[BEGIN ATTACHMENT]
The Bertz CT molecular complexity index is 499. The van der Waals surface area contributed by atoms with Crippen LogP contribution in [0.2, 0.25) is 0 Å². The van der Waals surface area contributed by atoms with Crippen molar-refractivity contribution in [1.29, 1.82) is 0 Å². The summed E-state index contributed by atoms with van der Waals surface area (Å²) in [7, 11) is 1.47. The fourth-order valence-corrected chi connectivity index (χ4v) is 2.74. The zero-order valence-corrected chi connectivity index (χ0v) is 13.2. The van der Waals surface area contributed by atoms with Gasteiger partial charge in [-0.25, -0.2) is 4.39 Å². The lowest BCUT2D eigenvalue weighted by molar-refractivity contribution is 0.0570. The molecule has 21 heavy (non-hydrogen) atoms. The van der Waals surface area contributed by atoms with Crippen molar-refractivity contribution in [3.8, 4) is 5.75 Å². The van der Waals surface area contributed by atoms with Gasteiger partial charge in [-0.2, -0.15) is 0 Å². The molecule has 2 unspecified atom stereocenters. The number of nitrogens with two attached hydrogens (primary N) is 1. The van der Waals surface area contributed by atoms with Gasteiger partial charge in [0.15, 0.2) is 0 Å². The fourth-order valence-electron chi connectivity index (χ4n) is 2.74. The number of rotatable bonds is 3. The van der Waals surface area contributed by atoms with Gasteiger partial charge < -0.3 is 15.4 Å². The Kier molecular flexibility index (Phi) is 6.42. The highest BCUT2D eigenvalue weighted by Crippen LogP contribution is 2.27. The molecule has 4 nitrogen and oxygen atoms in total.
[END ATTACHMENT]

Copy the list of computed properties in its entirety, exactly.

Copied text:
The Bertz CT molecular complexity index is 499. The van der Waals surface area contributed by atoms with Crippen LogP contribution in [0.2, 0.25) is 0 Å². The van der Waals surface area contributed by atoms with Crippen molar-refractivity contribution in [1.29, 1.82) is 0 Å². The summed E-state index contributed by atoms with van der Waals surface area (Å²) in [7, 11) is 1.47. The fourth-order valence-corrected chi connectivity index (χ4v) is 2.74. The zero-order valence-corrected chi connectivity index (χ0v) is 13.2. The van der Waals surface area contributed by atoms with Gasteiger partial charge in [-0.25, -0.2) is 4.39 Å². The lowest BCUT2D eigenvalue weighted by molar-refractivity contribution is 0.0570. The molecule has 21 heavy (non-hydrogen) atoms. The van der Waals surface area contributed by atoms with Crippen molar-refractivity contribution in [3.8, 4) is 5.75 Å². The van der Waals surface area contributed by atoms with Gasteiger partial charge in [-0.2, -0.15) is 0 Å². The molecule has 2 unspecified atom stereocenters. The number of nitrogens with two attached hydrogens (primary N) is 1. The van der Waals surface area contributed by atoms with Gasteiger partial charge in [0.15, 0.2) is 0 Å². The fourth-order valence-electron chi connectivity index (χ4n) is 2.74. The number of rotatable bonds is 3. The van der Waals surface area contributed by atoms with Gasteiger partial charge < -0.3 is 15.4 Å². The Kier molecular flexibility index (Phi) is 6.42. The highest BCUT2D eigenvalue weighted by Crippen LogP contribution is 2.27. The molecule has 4 nitrogen and oxygen atoms in total.